Here's a radio gaffe from November 2012 featuring Britain's Chief Rabbi, Jonathan Sachs.
He's just delivered his Thought for the Day on BBC Radio 4's Today programme and is asked by the presenter Evan Davies about the escalating conflict in the Gaza Strip. Sachs doesn't realise he's still live on air. Then he does, and changes tack. Listen here
Sachs is a distinguished public figure and a very honourable man, although his breathily intimate 'round midnight' broadcasting voice has never much appealed to me. I'd like him to expand the unguarded comment he makes into an extended analysis, rather than rehearsing the usual default-setting homilies that make up Thought for the Day. The contrast between what he says publicly and what he thinks privately is, of course, revealing, and (to be fair) he is admirably unflustered when he realises that he's been caught out. The opposite is unimaginable - that a politician (say) having delivered some concrete statement about the conflict in Iraq then makes an unguarded and heartfelt remark about the real value of prayer.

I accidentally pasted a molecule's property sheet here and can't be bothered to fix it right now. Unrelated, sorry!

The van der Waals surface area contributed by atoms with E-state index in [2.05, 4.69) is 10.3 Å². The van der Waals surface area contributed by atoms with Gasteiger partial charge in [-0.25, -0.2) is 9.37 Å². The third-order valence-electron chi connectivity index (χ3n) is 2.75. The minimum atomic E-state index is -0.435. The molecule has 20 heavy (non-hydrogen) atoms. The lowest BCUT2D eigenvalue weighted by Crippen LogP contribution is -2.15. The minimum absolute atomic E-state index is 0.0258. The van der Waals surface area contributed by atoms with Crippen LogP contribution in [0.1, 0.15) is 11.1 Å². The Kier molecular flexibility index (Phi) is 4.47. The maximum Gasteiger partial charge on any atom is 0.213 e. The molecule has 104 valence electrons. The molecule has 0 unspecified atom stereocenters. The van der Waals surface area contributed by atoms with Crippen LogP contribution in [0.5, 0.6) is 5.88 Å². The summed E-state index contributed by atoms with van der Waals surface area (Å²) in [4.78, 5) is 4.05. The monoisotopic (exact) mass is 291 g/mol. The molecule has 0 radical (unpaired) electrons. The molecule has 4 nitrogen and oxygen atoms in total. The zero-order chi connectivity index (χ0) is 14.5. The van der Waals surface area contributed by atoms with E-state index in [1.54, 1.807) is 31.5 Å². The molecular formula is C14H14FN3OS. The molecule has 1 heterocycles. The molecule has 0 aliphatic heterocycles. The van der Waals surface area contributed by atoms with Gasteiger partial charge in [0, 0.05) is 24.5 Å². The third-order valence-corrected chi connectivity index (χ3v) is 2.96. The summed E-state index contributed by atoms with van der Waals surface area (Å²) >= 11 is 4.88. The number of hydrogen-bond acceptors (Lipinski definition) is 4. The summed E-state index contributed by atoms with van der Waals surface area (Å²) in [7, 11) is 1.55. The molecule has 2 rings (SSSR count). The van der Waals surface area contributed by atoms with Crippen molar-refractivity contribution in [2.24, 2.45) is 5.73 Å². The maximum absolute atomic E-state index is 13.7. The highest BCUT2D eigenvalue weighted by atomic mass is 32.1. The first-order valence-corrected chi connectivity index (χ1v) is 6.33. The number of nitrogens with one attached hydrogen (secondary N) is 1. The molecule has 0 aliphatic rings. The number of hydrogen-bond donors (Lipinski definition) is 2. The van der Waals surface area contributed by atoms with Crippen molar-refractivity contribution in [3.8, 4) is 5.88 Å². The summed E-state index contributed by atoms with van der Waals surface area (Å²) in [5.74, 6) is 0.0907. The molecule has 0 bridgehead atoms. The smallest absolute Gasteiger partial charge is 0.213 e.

I wish this happened more often. It's always useful to know what our religious and political leaders really think.